The Quasi-Zenith Satellite System (QZSS) is a Japanese navigation satellite system that provides position, navigation and timing service, as well as augmentation services, to users in the Asia-Pacific region. Since the QZSS consists of satellites in inclined geosynchronous orbit and geostationary orbit, the changes in the observation geometry are smaller than those of other global navigation satellite systems (GNSSs) in medium Earth orbit such as global positioning satellites (GPSs). This feature is suitable for providing navigation signals to users in a specific region with a limited number of satellites. However, it is known that the QZSS orbit accuracy, especially in the along-track and cross-track directions, tends to have a large uncertainty with a limited number of ground-based observations alone as compared to other GNSSs. Therefore, the use of observation data with different sensitivity from ground-based L-band observations for QZSS precise orbit determination (POD) is beneficial to improve the accuracy of the QZSS orbit and clock estimates. This paper proposes an extended QZS system with low-Earth-orbit (LEO) satellites for observing QZSS L-band signals for future precise positioning services and reports the contribution of various types of LEO constellations to QZSS orbit and clock accuracy.
Dual-mode scramjet combustors have strong unsteady flow features due to interaction between the turbulent boundary layer and shock waves, especially in the ramjet-mode. Therefore, hybrid Reynolds-averaged Navier-Stokes/large eddy (RANS/LES) simulation was performed to predict the flow field within a dual-mode combustor with a cavity flame holder under the ramjet-mode operation. The time-averaged results were compared with experimental gas sampling and wall pressure measurement results. Consequently, the combustor exit fuel contour predicted using RANS/LES hybrid simulation was more accurate than that of RANS simulation. Additionally, the pressure distribution was in good agreement because the heat release was also accurately predicted using RANS/LES hybrid simulation compared to that of RANS simulation. The RANS/LES hybrid simulation revealed the effects of the disturbance caused by the pseudo-shock wave and the unsteady longitudinal vortices generated the cavity on the fuel/air mixing. The fast Fourier transform revealed that the fuel jet caused unsteady motion at a different frequency to that of the pseudo-shock wave motion, and the former motion caused pressure fluctuations within the pseudo-shock wave region slightly upstream of the fuel injector.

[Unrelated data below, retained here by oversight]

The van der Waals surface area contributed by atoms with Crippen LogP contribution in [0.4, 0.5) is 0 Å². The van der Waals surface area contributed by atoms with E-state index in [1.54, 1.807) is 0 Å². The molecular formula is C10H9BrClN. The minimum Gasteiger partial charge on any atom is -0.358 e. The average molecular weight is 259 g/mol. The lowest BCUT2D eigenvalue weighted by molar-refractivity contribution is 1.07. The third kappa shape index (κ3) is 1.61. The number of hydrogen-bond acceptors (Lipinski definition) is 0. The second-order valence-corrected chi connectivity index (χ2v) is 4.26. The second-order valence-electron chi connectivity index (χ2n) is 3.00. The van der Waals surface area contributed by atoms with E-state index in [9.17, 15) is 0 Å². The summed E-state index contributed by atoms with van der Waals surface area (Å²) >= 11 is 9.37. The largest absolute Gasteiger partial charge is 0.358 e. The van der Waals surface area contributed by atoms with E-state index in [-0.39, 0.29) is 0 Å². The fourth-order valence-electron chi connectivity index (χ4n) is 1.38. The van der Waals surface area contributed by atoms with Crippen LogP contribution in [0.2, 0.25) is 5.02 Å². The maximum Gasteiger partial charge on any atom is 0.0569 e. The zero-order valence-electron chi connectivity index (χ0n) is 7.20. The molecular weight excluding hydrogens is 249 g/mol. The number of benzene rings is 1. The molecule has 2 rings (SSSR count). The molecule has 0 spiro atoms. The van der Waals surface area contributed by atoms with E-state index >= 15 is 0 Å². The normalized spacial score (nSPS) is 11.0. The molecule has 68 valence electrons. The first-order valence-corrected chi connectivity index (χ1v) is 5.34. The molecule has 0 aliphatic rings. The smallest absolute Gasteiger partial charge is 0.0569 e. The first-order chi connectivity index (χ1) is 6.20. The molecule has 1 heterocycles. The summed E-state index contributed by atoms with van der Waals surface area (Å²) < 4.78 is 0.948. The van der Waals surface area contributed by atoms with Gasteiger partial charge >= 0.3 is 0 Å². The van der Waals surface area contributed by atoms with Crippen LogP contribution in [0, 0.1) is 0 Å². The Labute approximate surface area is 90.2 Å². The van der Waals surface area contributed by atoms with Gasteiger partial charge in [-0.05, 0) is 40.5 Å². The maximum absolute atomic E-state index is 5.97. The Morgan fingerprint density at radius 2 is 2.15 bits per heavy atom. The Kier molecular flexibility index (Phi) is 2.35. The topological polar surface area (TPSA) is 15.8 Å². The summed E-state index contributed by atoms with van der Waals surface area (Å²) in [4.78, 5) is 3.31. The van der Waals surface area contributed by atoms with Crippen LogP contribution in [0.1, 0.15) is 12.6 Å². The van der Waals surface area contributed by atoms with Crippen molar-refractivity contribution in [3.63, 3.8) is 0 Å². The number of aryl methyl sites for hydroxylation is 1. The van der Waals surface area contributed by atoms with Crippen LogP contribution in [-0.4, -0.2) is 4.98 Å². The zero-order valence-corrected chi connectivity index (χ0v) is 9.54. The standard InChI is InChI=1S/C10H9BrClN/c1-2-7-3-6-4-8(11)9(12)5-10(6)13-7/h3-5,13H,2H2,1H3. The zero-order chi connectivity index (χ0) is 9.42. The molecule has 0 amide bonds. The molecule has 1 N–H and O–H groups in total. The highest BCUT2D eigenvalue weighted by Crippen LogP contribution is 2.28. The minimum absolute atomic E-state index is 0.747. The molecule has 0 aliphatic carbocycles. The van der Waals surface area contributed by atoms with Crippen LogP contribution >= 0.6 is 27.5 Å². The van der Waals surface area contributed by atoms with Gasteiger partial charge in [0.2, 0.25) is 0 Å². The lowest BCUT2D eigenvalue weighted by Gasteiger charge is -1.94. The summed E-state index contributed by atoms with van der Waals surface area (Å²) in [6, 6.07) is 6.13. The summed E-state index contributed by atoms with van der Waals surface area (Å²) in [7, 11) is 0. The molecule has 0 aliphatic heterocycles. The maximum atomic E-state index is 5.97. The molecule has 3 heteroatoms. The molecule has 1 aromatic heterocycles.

To investigate the aerodynamic characteristics of the reusable experimental vehicle “Reusable Vehicle-eXperiment (RV-X)” during a return phase (i.e., at 150–180° angles of attack), numerical calculations were performed on both actual-flight and wind-tunnel-test scales. The authors also validated the simulation results through comparing them with the data of corresponding wind tunnel tests. Especially, at an angle of attack of 180°, the results showed that the absolute axial force value |CA| (i.e., drag working as an aerodynamic brake) under the flight conditions (Re = 9.0 × 106) was approximately 87% smaller than that observed for the wind tunnel conditions (Re = 6.6 × 105). It was discovered that this decrement is caused by a difference between the Reynolds numbers of the wind-tunnel-test and actual-flight scales. A comparison of the visualized flow fields clarified that the flow in the actual-flight scale with the larger Reynolds number does not tend to separate from the vehicle surface. Because of this, the accelerated and expanded flow at the base fillet area of the vehicle formed a significant low-pressure region, which pulled the vehicle in the direction of reducing |CA| (i.e., decreasing aerodynamic braking).
The inherent stability of two-dimensional motion when hovering using beating wings that have a passive feathering motion is compared with that of rotary wings that have a passive flapping motion. The passive flapping motion of the rotary wings is determined by the bending elasticity, which is expressed by a spring at the wing root. The feathering motion of the beating wings is determined by the torsional elasticity, which is expressed by a damper and a spring at the wing root. The values of the damper and spring were determined by minimizing the necessary power in the present analysis. Unlike rotary wings with passive flapping motion, beating wings with passive feathering motion do not have pitch/roll damping. A flying robot with beating wings requires quicker flight control than one with rotary wings. The results indicate that a flying robot mimicking a living creature is more difficult to control than one with rotary wings.
Argon laser-sustained plasma (LSP) was generated using a 4-kW-class diode laser at pressures of 1.55–2.00 MPa. It was found that there is a tendency of the minimum laser power for LSP generation to decrease from 4,200 W to 2,850 W as the pressure increases. The temperature estimated based on emission spectroscopy was approximately 12,000 K for the variation of pressure and the laser power of 4,350 W. Because the estimated absorption coefficient increases with pressure assuming the inverse bremsstrahlung process, the decrease in minimum laser power as pressure increases pressure is consistent with the increase in the absorption coefficient. There was no significant tendency in temperature change as pressure increased. Furthermore, the inverse bremsstrahlung coefficient tended to increase slightly as pressure increased. This is because the electron number density increases as pressure increases at the same temperature. Therefore, the laser power for LSP generation decreases as pressure increases.